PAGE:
Many years ago, I sold my PC to an Investment Banker in Singapore. I hooked him up with this exciting new thing called ‘The Internet’ and excitedly showed him the search bar of Netscape Navigator. The cursor flashed expectantly, waiting for him to ask a question, to find an answer, to delve deep into thousands of years of human knowledge. “You can type in anything you want and the Internet will find it,” I said. The banker paused and slowly typed in the word ‘tits.’ Of course, this could be explained by the fact that he was an Investment banker, but rather like children looking up the word ‘fart’ in dictionaries, we’re easily attracted to the puerile when faced with the scary prospect of having to, you know, actually learn something.
Search pages used to be the home page of choice. That flashing cursor was an invitation to explore, to ask a question no matter how ridiculous. You could find out why the sky is blue, explore ancient worlds. You could actually hear what space sounds like. You could examine fossils in 3D; you could read the classics in the largest library in the history of humanity. For free.
And then social media turned up and decided that stories and articles tailored to our clicks and likes were far more important than good old-fashioned random human curiosity. And rather than walking through an infinite Smithsonian, we now walk through Times Square, a gaudy, flashy world of fail compilations, cat gifs, new age life messages and based on this quiz you’re Joey from ‘Friends.’ Our random, wonderful curiosity has been replaced by content decided by an algorithm.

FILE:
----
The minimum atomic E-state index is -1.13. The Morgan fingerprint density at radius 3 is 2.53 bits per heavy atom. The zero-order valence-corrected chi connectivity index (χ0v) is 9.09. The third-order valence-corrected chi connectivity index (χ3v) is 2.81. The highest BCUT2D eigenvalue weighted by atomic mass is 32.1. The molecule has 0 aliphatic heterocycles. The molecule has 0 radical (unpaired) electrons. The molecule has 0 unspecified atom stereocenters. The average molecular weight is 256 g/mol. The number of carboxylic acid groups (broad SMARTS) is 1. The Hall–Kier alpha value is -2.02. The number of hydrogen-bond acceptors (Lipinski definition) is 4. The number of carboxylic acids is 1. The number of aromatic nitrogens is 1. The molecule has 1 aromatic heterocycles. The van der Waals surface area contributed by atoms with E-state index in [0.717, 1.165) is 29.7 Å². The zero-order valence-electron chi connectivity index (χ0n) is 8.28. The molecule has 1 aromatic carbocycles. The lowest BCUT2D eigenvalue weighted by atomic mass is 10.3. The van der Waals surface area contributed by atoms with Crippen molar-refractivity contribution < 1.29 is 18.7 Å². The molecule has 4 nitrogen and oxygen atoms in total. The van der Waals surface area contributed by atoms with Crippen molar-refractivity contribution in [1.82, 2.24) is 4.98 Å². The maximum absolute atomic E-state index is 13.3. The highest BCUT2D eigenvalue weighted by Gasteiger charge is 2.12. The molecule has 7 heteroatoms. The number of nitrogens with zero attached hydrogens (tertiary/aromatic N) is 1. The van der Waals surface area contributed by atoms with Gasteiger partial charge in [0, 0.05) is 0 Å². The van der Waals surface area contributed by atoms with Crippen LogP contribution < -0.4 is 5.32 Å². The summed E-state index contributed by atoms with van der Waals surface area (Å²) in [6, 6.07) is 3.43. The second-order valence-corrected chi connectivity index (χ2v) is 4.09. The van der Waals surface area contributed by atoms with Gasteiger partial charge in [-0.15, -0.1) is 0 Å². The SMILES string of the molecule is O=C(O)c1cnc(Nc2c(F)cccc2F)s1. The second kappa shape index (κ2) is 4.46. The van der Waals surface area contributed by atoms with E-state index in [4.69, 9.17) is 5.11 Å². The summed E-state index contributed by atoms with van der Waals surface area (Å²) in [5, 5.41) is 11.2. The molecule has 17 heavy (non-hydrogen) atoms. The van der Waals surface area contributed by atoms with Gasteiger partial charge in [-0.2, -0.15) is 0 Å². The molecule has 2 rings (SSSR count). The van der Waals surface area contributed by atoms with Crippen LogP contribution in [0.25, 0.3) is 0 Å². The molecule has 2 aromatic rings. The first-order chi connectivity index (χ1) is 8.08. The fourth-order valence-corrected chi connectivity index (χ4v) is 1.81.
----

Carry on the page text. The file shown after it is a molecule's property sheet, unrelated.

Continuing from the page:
The news we’re fed is the news we’ve specifically shown an interest in. The ads we see, well, they’re based on past behavior and future prediction. Even friends we connect with are chosen as the most relevant to us. We’re surrounded by a world of our own creation – a nice, warm embryo with our favourite band playing quietly in the background. It’s comfortable. It’s friendly. It’s easy. But in our rush to embrace infinitely personalised messaging, are we in danger of killing off curiosity?
It’s easy to be lazy when everything we think we need is right there in a hyperbolic headline or a six second vine. There’s simply no need to go off road and explore. There’s no longer any incentive to be curious.
We live in truly remarkable times. The sum total of human knowledge is available to anyone with a device. Hundreds and hundreds of billions of words explaining life, the universe and everything. Ask a question. Ask anything. There are forty reasons why what happens next could blow your mind.
This article originally appeared in B&T Magazine